MeV provides eleven distance metrics from the distance menu on the menu bar. While Euclidean Distance and Pearson Correlation are by far the most utilized metrics this appendix summarizes all available metrics. Note that in the following equations u and v are expression vectors of size m.
Euclidean distance is perhaps the most familiar distance metric since it reflects the distance between two objects in space. The definition of Euclidean distance extends to as many dimensions as present in the expression vectors to be compared. Distances can range from 0 to positive infinity.
Manhattan distance (or ‘City-Block’ distance) describes the distance as the sum of the differences of each element pair or dimension. In two dimensions it is like ‘going up one and over three blocks’ to get to a destination in a city where one cannot traverse a block diagonally. Distances can range from 0 to positive infinity.
The Pearson Correlation and other related metrics are very commonly used to evaluate trends of expression over a set of conditions. This metric allows one to group trends or patterns irrespective of their overall level of expression. Two genes having different levels of expression but having ‘parallel’ expression patterns would be considered closely related. Values can vary from -1 to 1. Correlations near 1 indicate a strong positive correlation between the two vectors. Meaning that when one increases the other increases. Values closer to -1 indicate a negative correlation, when one vector has a relative increase in expression, the other vector has decreasing expression.
This is a variation of the standard Pearson correlation in which the values computed are the standard deviation from zero rather than the mean intensity for that vector. The difference between this metric and the Pearson correlation is partially dependent on how different the mean expression is from zero.
This variant of the Pearson correlation performs Pearson uncentered and then squares the result. Using this metric will cause patterns that are strongly positively and strongly negatively correlated to possibly cluster together. Values for this metric range from 0 to 1.0.
This metric produces values that range from -1 to 1 with values toward 1 indicating a strong positive relationship and values toward -1 indicating a strong negative relationship.
Covariance can produce values which are unbounded. Values are not scaled by factors representing the variance within u and v. Covariance values for vectors with a strong positive relationship should be large and positive. If the two vectors have a strong negative relationship then the covariance will be negative and large. If the two vectors have little relationship then the terms of the summation above tend to vary between positive and negative and the covariance tends toward zero.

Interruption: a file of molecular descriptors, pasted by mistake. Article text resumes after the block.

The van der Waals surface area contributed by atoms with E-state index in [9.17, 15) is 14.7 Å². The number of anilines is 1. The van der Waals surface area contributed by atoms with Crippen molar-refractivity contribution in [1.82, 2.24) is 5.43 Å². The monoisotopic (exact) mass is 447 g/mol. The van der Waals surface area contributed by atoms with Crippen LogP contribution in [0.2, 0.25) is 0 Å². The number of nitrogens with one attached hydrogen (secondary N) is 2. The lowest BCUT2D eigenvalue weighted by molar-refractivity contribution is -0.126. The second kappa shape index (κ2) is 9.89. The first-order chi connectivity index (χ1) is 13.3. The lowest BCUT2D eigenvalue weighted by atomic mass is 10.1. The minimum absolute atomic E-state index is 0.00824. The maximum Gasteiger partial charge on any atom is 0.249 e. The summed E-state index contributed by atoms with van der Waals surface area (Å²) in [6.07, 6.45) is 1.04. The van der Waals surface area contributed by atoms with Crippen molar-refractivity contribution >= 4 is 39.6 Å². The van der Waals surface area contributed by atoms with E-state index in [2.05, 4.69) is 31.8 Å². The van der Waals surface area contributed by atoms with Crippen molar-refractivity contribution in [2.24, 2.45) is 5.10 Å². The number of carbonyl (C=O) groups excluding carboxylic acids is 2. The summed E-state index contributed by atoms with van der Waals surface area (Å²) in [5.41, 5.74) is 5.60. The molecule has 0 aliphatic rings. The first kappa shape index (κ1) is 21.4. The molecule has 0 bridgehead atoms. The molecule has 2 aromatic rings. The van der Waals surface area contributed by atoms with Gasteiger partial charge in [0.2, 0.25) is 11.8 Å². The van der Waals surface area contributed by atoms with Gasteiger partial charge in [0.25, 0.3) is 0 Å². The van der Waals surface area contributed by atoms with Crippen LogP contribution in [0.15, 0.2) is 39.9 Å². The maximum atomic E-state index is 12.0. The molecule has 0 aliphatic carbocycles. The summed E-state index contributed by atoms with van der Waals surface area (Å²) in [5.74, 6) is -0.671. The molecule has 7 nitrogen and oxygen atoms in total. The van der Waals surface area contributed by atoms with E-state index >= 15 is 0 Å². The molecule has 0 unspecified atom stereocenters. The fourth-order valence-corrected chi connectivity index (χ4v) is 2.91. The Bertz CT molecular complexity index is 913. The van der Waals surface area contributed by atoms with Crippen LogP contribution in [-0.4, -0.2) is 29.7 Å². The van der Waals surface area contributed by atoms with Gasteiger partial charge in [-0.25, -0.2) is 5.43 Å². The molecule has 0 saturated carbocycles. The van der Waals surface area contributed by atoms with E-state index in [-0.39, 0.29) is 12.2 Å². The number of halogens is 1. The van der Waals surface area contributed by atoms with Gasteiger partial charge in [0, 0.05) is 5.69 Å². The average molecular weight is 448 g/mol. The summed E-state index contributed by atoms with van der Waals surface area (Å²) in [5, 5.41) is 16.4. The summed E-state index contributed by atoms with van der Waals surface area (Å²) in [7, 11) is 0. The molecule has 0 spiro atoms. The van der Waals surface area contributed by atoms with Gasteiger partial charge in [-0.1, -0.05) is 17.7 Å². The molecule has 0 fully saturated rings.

Average Dot Product can produce values which are unbounded. This metric has been used to compute similarity between expression vectors which have been normalized such that all elements range in value from 0 to 1 and each vector has a norm of 1.
Spearman’s Rank Correlation, as the name implies, ranks the expression within each vector based on increasing expression level. Each vector in this manner is transformed to reflect the ordering of expression level. If two elements have exactly the same expression then both elements get assigned to the same level falling 0.5 levels above the next lower level. For example an expression vector containing five values (0.3, 1.2, 2.2, 1.1, 1.2) would have a ranking of (1.0, 3.5, 4.0, 2.0, 3.5) . These ranking vectors are then used to compute the distance via:
x and y are the ranking vectors corresponding to u and v.
The spearman rank correlation makes no assumptions about the distribution of the data and the magnitude of expression becomes unimportant as ranking of expression level is used to determine the correlation.
Kendall’s Tau is a measure of correlation based on the tendency of the two vectors to vary in the same direction from one element to the next. In the case of gene expression vectors, for each observation of expression, the expression is compared to the previous measurement to determine if it is a relative increase or decrease in expression. If both expression vectors change in the same direction, both increasing or both decreasing, then the metric is incremented. If the expression vectors, for that element, change in expression in opposite directions, then the metric is decremented. The measure is finally scaled by the number of observations. This metric ignores the magnitude of the expression levels but purely looks at inflections in the expression patterns.